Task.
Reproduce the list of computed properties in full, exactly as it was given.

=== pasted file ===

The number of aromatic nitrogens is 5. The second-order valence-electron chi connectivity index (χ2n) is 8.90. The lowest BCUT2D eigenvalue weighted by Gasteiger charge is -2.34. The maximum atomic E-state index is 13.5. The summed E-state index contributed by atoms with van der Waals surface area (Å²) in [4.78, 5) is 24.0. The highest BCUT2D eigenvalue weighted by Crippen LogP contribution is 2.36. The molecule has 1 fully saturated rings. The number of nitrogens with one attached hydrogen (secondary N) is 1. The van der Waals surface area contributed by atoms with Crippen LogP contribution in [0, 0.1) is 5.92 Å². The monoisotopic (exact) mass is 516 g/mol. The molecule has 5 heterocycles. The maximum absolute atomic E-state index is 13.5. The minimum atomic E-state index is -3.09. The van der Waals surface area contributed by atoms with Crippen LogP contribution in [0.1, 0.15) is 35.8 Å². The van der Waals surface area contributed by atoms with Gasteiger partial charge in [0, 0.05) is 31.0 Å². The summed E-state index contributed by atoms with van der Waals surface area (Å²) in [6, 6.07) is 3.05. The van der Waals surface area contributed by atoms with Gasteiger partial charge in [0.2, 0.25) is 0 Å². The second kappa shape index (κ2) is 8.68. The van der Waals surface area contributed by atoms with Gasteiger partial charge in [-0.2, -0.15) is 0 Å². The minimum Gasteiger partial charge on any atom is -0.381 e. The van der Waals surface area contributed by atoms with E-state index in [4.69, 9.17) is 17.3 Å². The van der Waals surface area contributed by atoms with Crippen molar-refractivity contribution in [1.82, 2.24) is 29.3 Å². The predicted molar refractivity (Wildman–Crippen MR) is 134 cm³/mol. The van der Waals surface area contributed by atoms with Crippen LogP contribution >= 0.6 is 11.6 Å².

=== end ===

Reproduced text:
The number of aromatic nitrogens is 5. The second-order valence-electron chi connectivity index (χ2n) is 8.90. The lowest BCUT2D eigenvalue weighted by Gasteiger charge is -2.34. The maximum atomic E-state index is 13.5. The summed E-state index contributed by atoms with van der Waals surface area (Å²) in [4.78, 5) is 24.0. The highest BCUT2D eigenvalue weighted by Crippen LogP contribution is 2.36. The molecule has 1 fully saturated rings. The number of nitrogens with one attached hydrogen (secondary N) is 1. The van der Waals surface area contributed by atoms with Crippen LogP contribution in [0, 0.1) is 5.92 Å². The monoisotopic (exact) mass is 516 g/mol. The molecule has 5 heterocycles. The maximum absolute atomic E-state index is 13.5. The minimum atomic E-state index is -3.09. The van der Waals surface area contributed by atoms with Crippen LogP contribution in [0.1, 0.15) is 35.8 Å². The van der Waals surface area contributed by atoms with Gasteiger partial charge in [0, 0.05) is 31.0 Å². The summed E-state index contributed by atoms with van der Waals surface area (Å²) in [6, 6.07) is 3.05. The van der Waals surface area contributed by atoms with Gasteiger partial charge in [0.2, 0.25) is 0 Å². The second kappa shape index (κ2) is 8.68. The van der Waals surface area contributed by atoms with Gasteiger partial charge in [-0.2, -0.15) is 0 Å². The minimum Gasteiger partial charge on any atom is -0.381 e. The van der Waals surface area contributed by atoms with E-state index in [4.69, 9.17) is 17.3 Å². The van der Waals surface area contributed by atoms with Crippen molar-refractivity contribution in [1.82, 2.24) is 29.3 Å². The predicted molar refractivity (Wildman–Crippen MR) is 134 cm³/mol. The van der Waals surface area contributed by atoms with Crippen LogP contribution >= 0.6 is 11.6 Å².